For me yesterday’s match against Spurs summed up Villa’s current plight. We were played off the pitch (30% v 70% possession) by a vastly superior side who’ve invested long and hard in their team, no doubt hoping to recapture their glory days and a constant diet of European football. Our alleged 4-4-2 formation was just a thinly veiled excuse for 11 men behind the ball. Former Villa keeper Brad Friedel was rarely troubled. All we managed was 1 shot on target and 2 off. Of course, that one shot might have levelled the score and changed the face of the game. But, sadly, I suspect not.

As a fan, it’s hard to accept, perhaps, a team’s glory days are behind them and 6th in the Premiership, achieved in three successive seasons under Martin O’Neill, is as good as it’s ever going to get for the forseeable future. Our role is as a developmental squad, where we either train young players or bring on more seasoned ones for the “better” clubs. In recent seasons we’ve lost an entire midfield: Ashley Young, Stuart Downing, Gareth Barry and James Milner. Yesterday evening, it showed.

So if indeed our best days are behind us, allow me to wallow in them. AVFC are the 5th most decorated club in English football (no prizes for guessing the others) with 19 major domestic honours, 7 League championships and one of only five English clubs to have won a European Cup (again no prizes for guessing the others). We even beat mighty Barcelona to win the 1982-83 European Super Cup. We’re the only club to have hosted international matches over three centuries and have provided more England international players than any other club.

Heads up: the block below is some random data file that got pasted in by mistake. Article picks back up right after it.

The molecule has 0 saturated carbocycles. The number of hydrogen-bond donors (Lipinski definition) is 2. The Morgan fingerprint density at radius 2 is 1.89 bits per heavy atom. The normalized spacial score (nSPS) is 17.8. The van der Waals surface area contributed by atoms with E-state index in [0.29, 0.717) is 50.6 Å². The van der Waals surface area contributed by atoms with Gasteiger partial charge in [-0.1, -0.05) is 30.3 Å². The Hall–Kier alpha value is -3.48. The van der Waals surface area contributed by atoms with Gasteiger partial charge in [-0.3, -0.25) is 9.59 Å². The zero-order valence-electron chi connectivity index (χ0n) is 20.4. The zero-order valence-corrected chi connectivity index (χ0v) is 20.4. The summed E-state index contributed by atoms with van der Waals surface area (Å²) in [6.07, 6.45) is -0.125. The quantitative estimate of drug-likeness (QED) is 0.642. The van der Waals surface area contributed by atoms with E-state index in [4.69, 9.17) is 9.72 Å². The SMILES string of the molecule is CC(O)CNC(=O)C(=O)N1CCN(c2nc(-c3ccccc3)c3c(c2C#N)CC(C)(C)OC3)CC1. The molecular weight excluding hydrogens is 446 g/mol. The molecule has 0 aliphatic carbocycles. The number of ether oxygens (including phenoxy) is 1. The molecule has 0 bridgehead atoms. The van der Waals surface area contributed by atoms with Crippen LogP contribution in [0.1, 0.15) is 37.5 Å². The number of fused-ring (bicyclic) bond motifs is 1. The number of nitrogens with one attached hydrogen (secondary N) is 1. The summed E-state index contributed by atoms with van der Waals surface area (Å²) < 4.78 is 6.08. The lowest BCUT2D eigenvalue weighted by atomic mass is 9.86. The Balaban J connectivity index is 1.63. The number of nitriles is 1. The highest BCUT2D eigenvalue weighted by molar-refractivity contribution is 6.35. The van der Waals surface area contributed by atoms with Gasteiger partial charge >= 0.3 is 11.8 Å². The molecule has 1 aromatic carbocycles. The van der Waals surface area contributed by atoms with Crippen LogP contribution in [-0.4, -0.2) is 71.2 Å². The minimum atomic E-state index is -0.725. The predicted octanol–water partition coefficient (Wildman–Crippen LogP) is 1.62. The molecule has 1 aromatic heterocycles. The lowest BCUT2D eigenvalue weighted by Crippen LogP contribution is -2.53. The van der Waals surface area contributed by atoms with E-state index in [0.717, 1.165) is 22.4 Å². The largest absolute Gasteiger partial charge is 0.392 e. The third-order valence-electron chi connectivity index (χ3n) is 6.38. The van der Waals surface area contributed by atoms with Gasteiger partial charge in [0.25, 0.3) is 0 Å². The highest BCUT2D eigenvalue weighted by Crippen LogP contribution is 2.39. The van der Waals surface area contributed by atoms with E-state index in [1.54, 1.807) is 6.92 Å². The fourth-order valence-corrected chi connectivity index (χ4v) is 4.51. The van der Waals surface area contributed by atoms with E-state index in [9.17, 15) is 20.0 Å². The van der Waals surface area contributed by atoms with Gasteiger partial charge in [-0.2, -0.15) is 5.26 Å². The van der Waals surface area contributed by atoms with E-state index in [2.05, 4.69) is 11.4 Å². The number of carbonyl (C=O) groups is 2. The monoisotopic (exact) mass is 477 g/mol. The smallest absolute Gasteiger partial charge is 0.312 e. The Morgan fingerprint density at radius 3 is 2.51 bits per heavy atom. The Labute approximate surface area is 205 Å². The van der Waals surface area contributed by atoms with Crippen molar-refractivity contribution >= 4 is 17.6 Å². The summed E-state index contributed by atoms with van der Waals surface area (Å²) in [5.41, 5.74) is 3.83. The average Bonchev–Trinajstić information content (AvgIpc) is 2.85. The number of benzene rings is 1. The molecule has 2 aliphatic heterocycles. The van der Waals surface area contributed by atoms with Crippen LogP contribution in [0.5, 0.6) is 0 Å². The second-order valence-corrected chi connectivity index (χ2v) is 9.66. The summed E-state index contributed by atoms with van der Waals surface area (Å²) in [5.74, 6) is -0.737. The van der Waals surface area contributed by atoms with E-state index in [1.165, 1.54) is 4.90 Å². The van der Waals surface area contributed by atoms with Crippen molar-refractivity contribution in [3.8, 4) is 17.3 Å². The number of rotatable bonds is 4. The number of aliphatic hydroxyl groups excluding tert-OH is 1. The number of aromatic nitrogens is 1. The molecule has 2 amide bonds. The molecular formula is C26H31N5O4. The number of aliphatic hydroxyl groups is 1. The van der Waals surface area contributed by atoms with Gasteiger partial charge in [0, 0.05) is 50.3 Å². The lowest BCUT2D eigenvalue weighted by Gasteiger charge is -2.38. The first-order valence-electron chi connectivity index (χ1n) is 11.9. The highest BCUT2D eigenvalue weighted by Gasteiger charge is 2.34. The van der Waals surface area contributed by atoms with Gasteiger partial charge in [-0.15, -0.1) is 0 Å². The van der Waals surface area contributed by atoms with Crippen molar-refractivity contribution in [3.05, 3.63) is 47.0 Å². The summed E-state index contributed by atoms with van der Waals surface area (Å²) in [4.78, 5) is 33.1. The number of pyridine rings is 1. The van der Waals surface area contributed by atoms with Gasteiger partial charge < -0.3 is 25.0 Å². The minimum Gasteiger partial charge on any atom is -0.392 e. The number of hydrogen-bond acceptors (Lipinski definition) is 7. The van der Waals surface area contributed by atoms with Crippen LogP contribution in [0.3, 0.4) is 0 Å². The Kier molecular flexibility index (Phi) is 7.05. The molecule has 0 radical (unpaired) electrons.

I’ve been fortunate to watch my beloved team at Wembley, and see them win the League Cups in 1994 and 1996. My most favourite moment

Thanks for the memories

remains, not unnaturally, that evening in late May 1982 when, having won the First Division Championship in 1980-81, we took on the might of Bayern Munich at the De Kuip Stadium in Rotterdam, and won.

Close run thing

I finally got around to taking my beloved BMC I down to my LBS (Local Bike Shop) to have the set up changed to that of my beloved BMC II. I also splashed out on a new saddle, as the old one was looking kinda sad after close on 30,000km. I had suffered a puncture while out riding this morning thanks to a tack which had left a large hole in my rear tyre and deflated the inner tube.

The hole was so big that there was absolutely no point in replacing the inner tube without first replacing the tyre. I would only have been setting myself up for multiple punctures.  Of course, I cannot possibly have mismatched tyres. So both back and front tyres had to be changed. However, nothing will go to waste. All the rejected bits and bobs went straight into the Burkina Faso box.